Sydney Roosters centre Latrell Mitchell will be wary of the in-form Dane Gagai and former teammate Shaun Kenny-Dowall when he comes up against the pair in Friday night's clash with the Knights.
Gagai was the first winger in State of Origin history to win the Wally Lewis Medal following Queensland's 2-1 series victory and with his Newcastle career coming to a close is desperate to go out a winner.
With Knights winger Brendan Elliot making way for the NRL return of Kenny-Dowall on the wing, the new-look combination will pose a threat against Mitchell and Daniel Tupou.
"I've got to come out all guns blazing and get on top of [Gagai] early," Mitchell told NRL.com.
"He's light footed and quick around the ruck so our boys can't afford to give him too much space."
Mitchell played alongside Gagai for the Indigenous All Stars side back in February and with the 26-year-old set to head to South Sydney in 2018, the rivalry is only going to grow bigger in the future.
"Honestly I was just star-struck to be able to sit there and eat lunch or dinner on the same table as him for the week," Mitchell laughed.
"To be able to play with him was even more special because the type of player he is. He's was an Origin standout and in form so I've got to be on my game."
It was in Round 7 earlier this season that Mitchell was dropped from Trent Robinson's side after the Roosters suffered back-to-back losses to Manly and Brisbane.
The 19-year-old missed the following clash against the Knights in Newcastle.
He had missed four tackles in the loss to the Sea Eagles as Dylan Walker scored a last-minute four-pointer, before coming up with three errors against the Broncos at Suncorp Stadium.
Mitchell grew up in Taree and was let go by the Knights at a young age so Robinson's decision to axe him ahead of the clash against Newcastle hit him hard, but he understood the reasons.
"Robbo knew what he was doing," Mitchell admitted.
"I got complacent and took my position for granted. He just said have a rest and come back with some fire in the belly. Those two games I had before that weren't me and I didn't play to my ability.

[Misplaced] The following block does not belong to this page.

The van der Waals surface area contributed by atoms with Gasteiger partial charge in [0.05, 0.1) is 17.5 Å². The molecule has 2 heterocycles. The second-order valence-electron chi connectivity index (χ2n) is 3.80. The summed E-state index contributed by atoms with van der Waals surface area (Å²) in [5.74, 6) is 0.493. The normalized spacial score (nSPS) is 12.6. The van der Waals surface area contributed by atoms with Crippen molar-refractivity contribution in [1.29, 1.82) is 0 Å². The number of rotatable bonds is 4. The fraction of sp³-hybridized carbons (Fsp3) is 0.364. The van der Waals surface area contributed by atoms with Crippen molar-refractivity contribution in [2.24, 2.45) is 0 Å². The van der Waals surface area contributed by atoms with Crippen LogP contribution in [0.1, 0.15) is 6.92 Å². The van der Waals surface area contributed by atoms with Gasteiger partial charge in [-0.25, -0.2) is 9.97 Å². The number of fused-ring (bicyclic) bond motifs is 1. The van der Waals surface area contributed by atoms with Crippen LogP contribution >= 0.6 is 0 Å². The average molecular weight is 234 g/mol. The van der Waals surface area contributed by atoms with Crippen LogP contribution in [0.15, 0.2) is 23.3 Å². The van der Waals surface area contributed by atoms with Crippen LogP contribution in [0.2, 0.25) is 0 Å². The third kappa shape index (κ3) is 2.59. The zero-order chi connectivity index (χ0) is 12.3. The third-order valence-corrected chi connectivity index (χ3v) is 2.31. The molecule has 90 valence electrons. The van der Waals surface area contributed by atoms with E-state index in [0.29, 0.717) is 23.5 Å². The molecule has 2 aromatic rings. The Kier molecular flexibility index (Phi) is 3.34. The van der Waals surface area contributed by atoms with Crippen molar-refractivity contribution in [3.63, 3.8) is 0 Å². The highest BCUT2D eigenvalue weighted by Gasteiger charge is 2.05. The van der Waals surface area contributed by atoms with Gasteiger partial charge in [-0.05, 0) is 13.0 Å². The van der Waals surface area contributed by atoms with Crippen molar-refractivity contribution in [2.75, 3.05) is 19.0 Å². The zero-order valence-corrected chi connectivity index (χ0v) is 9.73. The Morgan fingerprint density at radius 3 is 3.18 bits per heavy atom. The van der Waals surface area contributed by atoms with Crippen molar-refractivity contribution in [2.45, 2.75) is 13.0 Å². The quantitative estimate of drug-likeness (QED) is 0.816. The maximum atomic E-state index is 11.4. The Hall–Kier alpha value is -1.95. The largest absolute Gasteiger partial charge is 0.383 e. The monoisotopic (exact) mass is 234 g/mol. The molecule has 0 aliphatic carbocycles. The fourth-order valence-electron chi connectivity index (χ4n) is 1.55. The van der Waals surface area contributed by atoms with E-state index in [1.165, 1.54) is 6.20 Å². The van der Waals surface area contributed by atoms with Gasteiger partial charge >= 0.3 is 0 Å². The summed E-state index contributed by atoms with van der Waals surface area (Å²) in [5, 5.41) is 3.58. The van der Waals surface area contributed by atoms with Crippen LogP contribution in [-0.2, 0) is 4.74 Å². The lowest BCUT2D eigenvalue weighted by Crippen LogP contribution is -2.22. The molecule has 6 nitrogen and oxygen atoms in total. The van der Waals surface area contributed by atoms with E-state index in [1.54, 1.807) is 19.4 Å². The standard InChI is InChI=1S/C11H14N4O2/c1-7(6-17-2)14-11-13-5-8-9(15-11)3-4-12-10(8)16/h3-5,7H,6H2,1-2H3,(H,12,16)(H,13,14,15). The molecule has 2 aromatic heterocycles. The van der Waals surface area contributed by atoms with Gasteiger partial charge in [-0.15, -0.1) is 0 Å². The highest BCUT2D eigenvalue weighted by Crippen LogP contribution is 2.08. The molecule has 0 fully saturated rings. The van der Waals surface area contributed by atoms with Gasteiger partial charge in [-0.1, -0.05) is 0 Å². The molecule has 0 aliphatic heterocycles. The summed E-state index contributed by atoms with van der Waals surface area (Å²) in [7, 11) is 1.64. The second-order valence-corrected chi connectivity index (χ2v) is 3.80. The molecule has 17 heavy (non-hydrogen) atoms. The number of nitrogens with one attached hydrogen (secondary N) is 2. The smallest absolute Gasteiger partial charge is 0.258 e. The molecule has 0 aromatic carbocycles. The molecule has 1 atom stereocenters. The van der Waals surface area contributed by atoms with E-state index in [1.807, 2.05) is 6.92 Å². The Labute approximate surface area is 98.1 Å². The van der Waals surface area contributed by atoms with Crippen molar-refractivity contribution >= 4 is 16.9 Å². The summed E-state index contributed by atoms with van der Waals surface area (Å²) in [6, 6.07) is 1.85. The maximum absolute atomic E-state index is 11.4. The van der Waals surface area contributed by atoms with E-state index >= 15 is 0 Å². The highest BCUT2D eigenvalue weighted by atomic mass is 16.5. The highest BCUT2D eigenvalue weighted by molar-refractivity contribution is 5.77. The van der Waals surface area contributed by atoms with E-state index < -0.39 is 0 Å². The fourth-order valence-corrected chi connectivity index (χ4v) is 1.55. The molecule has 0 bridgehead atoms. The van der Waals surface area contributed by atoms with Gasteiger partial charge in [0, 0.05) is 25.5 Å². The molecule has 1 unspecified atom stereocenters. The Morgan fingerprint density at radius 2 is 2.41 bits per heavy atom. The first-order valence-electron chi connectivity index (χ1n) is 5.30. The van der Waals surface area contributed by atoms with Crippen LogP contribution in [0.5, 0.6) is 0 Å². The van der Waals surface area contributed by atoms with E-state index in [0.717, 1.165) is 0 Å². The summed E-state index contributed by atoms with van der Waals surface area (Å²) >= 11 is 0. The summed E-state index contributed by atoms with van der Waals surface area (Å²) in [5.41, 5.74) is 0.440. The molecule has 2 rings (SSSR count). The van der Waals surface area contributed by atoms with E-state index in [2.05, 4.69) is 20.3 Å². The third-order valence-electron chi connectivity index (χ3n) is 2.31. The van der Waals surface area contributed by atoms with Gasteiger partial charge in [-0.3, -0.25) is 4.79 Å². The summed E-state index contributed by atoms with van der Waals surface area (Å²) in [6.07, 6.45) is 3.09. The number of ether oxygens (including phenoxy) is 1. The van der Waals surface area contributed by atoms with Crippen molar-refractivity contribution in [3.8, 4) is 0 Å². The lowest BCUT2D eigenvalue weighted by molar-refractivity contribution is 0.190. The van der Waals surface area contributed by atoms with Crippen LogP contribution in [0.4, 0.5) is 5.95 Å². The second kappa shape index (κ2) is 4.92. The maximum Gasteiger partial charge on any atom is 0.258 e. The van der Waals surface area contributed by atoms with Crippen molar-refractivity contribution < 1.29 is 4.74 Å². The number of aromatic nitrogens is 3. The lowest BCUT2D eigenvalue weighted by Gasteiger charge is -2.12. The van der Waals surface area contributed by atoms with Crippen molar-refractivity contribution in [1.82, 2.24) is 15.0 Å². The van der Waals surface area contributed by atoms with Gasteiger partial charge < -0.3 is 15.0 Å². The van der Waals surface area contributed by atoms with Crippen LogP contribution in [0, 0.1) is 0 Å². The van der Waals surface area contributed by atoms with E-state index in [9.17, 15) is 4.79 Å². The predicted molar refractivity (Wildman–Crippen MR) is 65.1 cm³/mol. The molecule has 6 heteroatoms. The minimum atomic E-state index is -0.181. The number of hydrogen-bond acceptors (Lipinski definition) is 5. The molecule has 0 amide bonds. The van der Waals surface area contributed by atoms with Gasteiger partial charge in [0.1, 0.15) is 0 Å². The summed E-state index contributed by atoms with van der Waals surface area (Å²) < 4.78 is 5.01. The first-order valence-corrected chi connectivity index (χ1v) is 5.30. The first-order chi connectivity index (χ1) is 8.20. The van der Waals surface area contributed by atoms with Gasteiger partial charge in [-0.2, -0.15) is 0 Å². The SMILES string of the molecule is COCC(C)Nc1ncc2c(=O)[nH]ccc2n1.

"I was burning and the media ran with it too but ever since then it's about what you do after it and how you bounce back.
"I fought for a first-grade spot and then once I got it started thinking I was certain to stay and would make the team every week.
"It was a bad mentality to have and I snapped out of it after that. The centres for Wyong are firing at the moment and that keeps me on my toes and a bit honest now."
The former Australian schoolboy will take on Brock Lamb for the second time in his career – ironically the player that stood in his way coming through the Knights' junior system.
"I always have wanted to play footy closer to home and to head down to trial for Newcastle I was stoked but they didn't pick me," Mitchell said.
"They were keen on Brock as I was playing five-eighth at the time too. He's a great bloke and we've gone on to play for Australian schoolboys together and other junior rep teams so there was never any bad blood there.
"We still talk often and watching his game against the Bulldogs a few weeks ago, in just his second year it was a big credit to him for stepping up to take that kick. I'm not sure I would have in that moment."